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A 2-year-old female child presented with a history of delayed developmental milestones. According to her mother, the child was born out of a normal vaginal delivery and was apparently well after birth. However, by 6 months of age, the mother noticed that she was not interactive and did not recognise her. The child had failed to achieve head control by that time, but due to the ignorance and poverty of her family she did not get proper medical attention. At the time of presentation, she was still unable to recognise her mother, to speak or stand without support. She had hypertonia of all four limbs and plantar reflex was extensor bilaterally. Her fundus was normal and head appeared large with a circumference of 50 cm (>95th percentile for her age). Non-contrast CT of the child showed complete absence of bilateral cerebral hemispheres, replaced with fluid-filled spaces of cerebrospinal fluid density. Posterior fossa of the patient was normal with some soft tissue around the third ventricle representing malformed thalamic tissue. Intact falx cerebri was also seen in the interhemispheric plane, helping us to make a diagnosis of hydranencephaly (figure 1).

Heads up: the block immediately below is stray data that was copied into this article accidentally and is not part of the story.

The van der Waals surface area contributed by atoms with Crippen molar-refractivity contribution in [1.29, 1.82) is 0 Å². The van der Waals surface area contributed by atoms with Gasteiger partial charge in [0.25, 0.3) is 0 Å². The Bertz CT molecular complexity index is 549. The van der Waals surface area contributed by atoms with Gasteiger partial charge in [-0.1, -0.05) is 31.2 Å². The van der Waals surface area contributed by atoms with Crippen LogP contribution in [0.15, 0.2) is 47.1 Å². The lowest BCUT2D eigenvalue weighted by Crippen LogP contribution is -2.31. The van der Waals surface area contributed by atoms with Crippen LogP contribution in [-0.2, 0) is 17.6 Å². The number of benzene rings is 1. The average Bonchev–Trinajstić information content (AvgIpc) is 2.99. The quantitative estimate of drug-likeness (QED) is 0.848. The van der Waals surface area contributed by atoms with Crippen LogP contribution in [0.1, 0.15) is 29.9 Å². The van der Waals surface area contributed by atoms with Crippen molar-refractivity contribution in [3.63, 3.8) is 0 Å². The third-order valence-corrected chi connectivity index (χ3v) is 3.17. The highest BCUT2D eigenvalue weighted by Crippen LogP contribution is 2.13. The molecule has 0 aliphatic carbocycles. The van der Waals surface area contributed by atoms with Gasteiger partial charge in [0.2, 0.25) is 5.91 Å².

Hydranencephaly is an encephaloclastic anomaly characterised by the absence and replacement of the cerebral hemispheres with cerebrospinal fluid and necrotic debris, covered by leptomeninges. Hydranencephaly is the result of destruction and resorption of preformed solid cerebral tissue commencing before birth.1 The currently accepted pathogenic mechanism is an in utero bilateral internal carotid artery obstruction with evidence that the process might begin by as early as 8–12 weeks of gestation.2 Parts of brain supplied by the posterior cerebral and vertebral arteries including the cerebellum, brain stem, thalamus and basal ganglia as well as choroids plexus are usually preserved. Hydranencephaly can be differentiated from extreme hydrocephalus by the presence of a thin rim of a cortical mantle in the latter, whereas alobar holoprosencephaly is associated with the presence of falx and frequent coexisting midline facial abnormalities.
Hydranencephaly usually presents with severely delayed milesones during early childhood.
Head size may be enlarged despite the absence of bilateral cerebral cortex.
Non-contrast CT imaging is diagnostic.
Contributors AMM and AK were responsible for clinical workup and follow-up care of the patient. MA and EU were involved in diagnostic imaging. All authors contributed to the write-up and approval of the manuscript.
Competing interests None.
Patient consent Obtained.
Provenance and peer review Not commissioned; externally peer reviewed.
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